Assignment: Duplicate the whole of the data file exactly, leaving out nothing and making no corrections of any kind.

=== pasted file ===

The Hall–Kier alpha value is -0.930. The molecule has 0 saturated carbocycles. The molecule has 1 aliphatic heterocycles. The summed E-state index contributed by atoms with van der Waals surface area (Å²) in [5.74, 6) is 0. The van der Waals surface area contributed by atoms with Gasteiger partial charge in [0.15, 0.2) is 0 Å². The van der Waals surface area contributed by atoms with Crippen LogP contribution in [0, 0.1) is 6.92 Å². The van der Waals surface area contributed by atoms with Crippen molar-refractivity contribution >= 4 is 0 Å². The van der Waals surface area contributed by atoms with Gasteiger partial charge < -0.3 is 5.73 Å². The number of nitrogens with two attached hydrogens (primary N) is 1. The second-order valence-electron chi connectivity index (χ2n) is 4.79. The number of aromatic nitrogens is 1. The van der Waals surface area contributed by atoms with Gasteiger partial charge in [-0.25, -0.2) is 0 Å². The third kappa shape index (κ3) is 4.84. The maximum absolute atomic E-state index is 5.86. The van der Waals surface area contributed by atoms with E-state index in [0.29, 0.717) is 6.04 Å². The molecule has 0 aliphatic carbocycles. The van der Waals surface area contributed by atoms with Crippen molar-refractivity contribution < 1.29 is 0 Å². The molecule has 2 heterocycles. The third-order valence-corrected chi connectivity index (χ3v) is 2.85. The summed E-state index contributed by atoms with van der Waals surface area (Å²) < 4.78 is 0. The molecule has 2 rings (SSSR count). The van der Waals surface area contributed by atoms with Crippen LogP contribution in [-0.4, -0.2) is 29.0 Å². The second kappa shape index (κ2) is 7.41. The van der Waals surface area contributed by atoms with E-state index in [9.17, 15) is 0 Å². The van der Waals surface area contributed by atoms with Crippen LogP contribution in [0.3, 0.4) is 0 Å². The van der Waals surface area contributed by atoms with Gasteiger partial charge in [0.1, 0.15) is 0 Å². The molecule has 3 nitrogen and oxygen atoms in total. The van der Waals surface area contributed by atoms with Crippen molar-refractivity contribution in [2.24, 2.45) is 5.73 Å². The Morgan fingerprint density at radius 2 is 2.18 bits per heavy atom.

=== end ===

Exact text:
The Hall–Kier alpha value is -0.930. The molecule has 0 saturated carbocycles. The molecule has 1 aliphatic heterocycles. The summed E-state index contributed by atoms with van der Waals surface area (Å²) in [5.74, 6) is 0. The van der Waals surface area contributed by atoms with Gasteiger partial charge in [0.15, 0.2) is 0 Å². The van der Waals surface area contributed by atoms with Crippen LogP contribution in [0, 0.1) is 6.92 Å². The van der Waals surface area contributed by atoms with Crippen molar-refractivity contribution >= 4 is 0 Å². The van der Waals surface area contributed by atoms with Gasteiger partial charge < -0.3 is 5.73 Å². The number of nitrogens with two attached hydrogens (primary N) is 1. The second-order valence-electron chi connectivity index (χ2n) is 4.79. The number of aromatic nitrogens is 1. The van der Waals surface area contributed by atoms with Gasteiger partial charge in [-0.25, -0.2) is 0 Å². The third kappa shape index (κ3) is 4.84. The maximum absolute atomic E-state index is 5.86. The van der Waals surface area contributed by atoms with E-state index in [0.29, 0.717) is 6.04 Å². The molecule has 0 aliphatic carbocycles. The van der Waals surface area contributed by atoms with Crippen molar-refractivity contribution < 1.29 is 0 Å². The molecule has 2 heterocycles. The third-order valence-corrected chi connectivity index (χ3v) is 2.85. The summed E-state index contributed by atoms with van der Waals surface area (Å²) < 4.78 is 0. The molecule has 2 rings (SSSR count). The van der Waals surface area contributed by atoms with Crippen LogP contribution in [-0.4, -0.2) is 29.0 Å². The second kappa shape index (κ2) is 7.41. The van der Waals surface area contributed by atoms with E-state index in [9.17, 15) is 0 Å². The van der Waals surface area contributed by atoms with Crippen LogP contribution in [0.3, 0.4) is 0 Å². The van der Waals surface area contributed by atoms with Gasteiger partial charge in [0.1, 0.15) is 0 Å². The molecule has 3 nitrogen and oxygen atoms in total. The van der Waals surface area contributed by atoms with Crippen molar-refractivity contribution in [2.24, 2.45) is 5.73 Å². The Morgan fingerprint density at radius 2 is 2.18 bits per heavy atom.